The plaintiffs cite to no standard the Court should look to in evaluating whether [defendant] has a First Amendment right to include a warning about developmental delay in the Depakote label or whether the FDA’s rules and practices regarding drug labeling unconstitutionally infringe upon that right. . . . Instead, they cite to a line of cases which pertain exclusively to the marketing, as opposed to labeling, of drugs and seek to apply them to the present case. . . . The Court finds each of these cases, as well as the other out-of-circuit district court cases cited, to be distinguishable and unpersuasive. The plaintiffs essentially ask the Court to find that the FDA’s authority to reject proposed label changes regarding drug safety amounts to an unconstitutional suppression of a drug manufacturer’s speech. None of the cases cited by the plaintiffs support such a broad proposition, and understandably so, given the recognition courts have long given to the role of the FDA in regulating the labeling of drugs.

Id. (citations omitted). Likewise, the FDA’s control of “labeling” extended to the other means (such as “Dear Doctor” letters) that plaintiffs claimed the defendant should have employed. Id. The First Amendment simply didn’t force the defendant to speak in the manner that plaintiffs demanded.

“Comparatively,” the Supreme Court preemption precedent on which the defendant relied (chiefly Mensing/Bartlett) “spoke directly on the FDA’s power to regulate what speech appears in a drug’s ‘label’ and when that power takes preemptive effect over what is required by state tort law.” Id. at *6. Thus, the application of the First Amendment to FDA administrative actions was not analogous to preemption in product liability litigation:

The plaintiffs’ argument would require the Court to cast aside both cases and the scheme of preemption that they endorse. The Court is not persuaded that the First Amendment requires it to do so. Therefore, the Court rejects the plaintiffs’ First Amendment argument.

Id.

We find it somewhat odd to see the plaintiffs’ First Amendment argument trotted out for the first time in a branded drug preemption case. Compared to generic plaintiffs, those in Depakote aren’t nearly as devoid of alternative arguments. In any event, our dismissive opinion of that argument is only reinforced by these decisions. First Amendment principles are implicated by absolute FDA bans applicable to drug marketing. Free speech is not impinged in nearly the same way by the FDA having a say over what goes into drug labeling. Indeed, to the extent that plaintiffs invoke the First Amendment to pursue some state-law duty that would force the defendants to speak by changing their labels, they would be standing free speech on its head.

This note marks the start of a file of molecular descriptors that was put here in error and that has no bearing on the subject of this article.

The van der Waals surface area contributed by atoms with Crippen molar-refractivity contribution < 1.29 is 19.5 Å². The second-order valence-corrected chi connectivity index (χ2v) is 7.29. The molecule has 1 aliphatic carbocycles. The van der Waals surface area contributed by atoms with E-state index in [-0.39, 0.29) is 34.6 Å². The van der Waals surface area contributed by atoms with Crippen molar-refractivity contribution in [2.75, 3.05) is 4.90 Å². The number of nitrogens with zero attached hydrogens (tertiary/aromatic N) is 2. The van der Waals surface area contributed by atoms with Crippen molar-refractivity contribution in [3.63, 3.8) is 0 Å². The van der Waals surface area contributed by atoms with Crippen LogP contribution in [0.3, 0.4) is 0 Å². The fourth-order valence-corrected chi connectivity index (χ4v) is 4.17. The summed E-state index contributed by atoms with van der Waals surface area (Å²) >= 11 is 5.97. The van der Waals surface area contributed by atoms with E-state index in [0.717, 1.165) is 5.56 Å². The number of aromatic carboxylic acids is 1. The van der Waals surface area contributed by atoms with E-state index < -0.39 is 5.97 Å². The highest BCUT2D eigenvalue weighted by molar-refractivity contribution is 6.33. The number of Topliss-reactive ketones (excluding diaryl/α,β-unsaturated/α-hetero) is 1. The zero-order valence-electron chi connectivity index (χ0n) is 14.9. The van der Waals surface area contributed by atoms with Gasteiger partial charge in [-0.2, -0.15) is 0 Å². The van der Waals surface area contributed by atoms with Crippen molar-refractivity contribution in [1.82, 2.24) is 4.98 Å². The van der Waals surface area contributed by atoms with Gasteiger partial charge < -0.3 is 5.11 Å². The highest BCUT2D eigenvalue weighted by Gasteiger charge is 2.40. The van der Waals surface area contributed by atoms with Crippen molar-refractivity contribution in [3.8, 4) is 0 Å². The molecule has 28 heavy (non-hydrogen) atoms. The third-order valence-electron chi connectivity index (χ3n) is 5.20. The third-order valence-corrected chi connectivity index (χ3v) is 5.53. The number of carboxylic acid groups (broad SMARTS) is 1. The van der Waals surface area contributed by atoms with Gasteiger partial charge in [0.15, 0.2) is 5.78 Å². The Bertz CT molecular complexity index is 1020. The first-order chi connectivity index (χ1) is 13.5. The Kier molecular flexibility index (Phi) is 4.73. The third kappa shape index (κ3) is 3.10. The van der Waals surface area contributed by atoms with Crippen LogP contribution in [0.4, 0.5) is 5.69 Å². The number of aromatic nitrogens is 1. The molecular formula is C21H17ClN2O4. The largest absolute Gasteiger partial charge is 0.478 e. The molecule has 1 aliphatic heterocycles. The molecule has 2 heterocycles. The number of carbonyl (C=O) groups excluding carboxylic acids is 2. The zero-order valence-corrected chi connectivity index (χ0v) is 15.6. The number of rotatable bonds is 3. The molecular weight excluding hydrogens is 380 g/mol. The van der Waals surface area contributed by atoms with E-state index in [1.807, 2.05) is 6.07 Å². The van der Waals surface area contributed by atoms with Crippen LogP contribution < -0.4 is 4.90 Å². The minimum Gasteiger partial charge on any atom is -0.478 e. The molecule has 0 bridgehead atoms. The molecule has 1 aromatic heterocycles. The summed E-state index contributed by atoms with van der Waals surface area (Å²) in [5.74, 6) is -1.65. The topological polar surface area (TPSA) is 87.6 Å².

There is more to Swanson and Willis than just their preemption rulings, however. In Swanson, plaintiffs tried nitpicking which alleged birth defect risks extended past the first trimester, as opposed to which did not. That argument was quickly shut down. “Plaintiffs’ claim that [defendant] failed to warn that Depakote use’s risk continued during pregnancy beyond the first trimester is too intertwined with the [preempted] developmental delay claim to remain.” 2017 WL 5903362, at *10. As far as other products being “safer,” they simply weren’t an option in Swanson:

[I]n 1996, Plaintiff did not have other bipolar medication options that would have worked for her. . . . Plaintiffs’ treating physician during her hospitalizations, testified that no other bipolar medications available in 1996 were viable options to treat [her].

Id. Thus, “no dispute of material fact remain[ed] for the jury to decide.” Id. Given how bad the facts were for the plaintiff in Swanson, we’re surprised (and pleased) that the other side didn’t just drop the case.

Willis is a substantially longer decision than Swanson. Additional rulings in Willis put no stock in the peculiar “clear evidence” preemption standards propounded in In re Fosamax, 852 F.3d 268 (3d Cir. 2017). Willis, 2017 WL 5988215, at *6. “[T]he Sixth Circuit has already determined that the evidence in Rheinfrank, which is identical to the evidence in this case, met the ‘clear evidence’ standard. Therefore, whatever ‘clear’ means, it has been met.” Id. The court accepted the defendant’s regulatory evidence that the FDA’s rejection of proposed label changes extended to autism, id. at *7, and rejected a variety of evidentiary attacks on that evidence. Id. at *8-9. Plaintiffs’ attempt to construct a “design defect” claim out of “the drug’s indications” also failed:

[T]he lack of contraindications for the drug would still not be considered a part of its design but rather its “warnings and instructions.” Thus, the Court will not let the plaintiffs’ claim proceed under a theory that the failure to contraindicate Depakote made the drug’s design defective.

Id. at *10.

Daubert motions in Willis only knocked out one of the plaintiffs’ three experts, id. at *12-15, but those causation motions did succeed in significantly limiting the scope of the injuries at issue – by removing from consideration the only birth defect that the minor plaintiff allegedly suffered. Id. at *15. Thus, plaintiffs remaining warning-based claims – for negligent misrepresentation and fraud failed for lack of cognizable injury. Id. at *16 (plaintiff “cannot assert a claim for negligent misrepresentation, as he suffered no cognizable injury that was allegedly caused by the misrepresentations”), *17 (same result for fraud).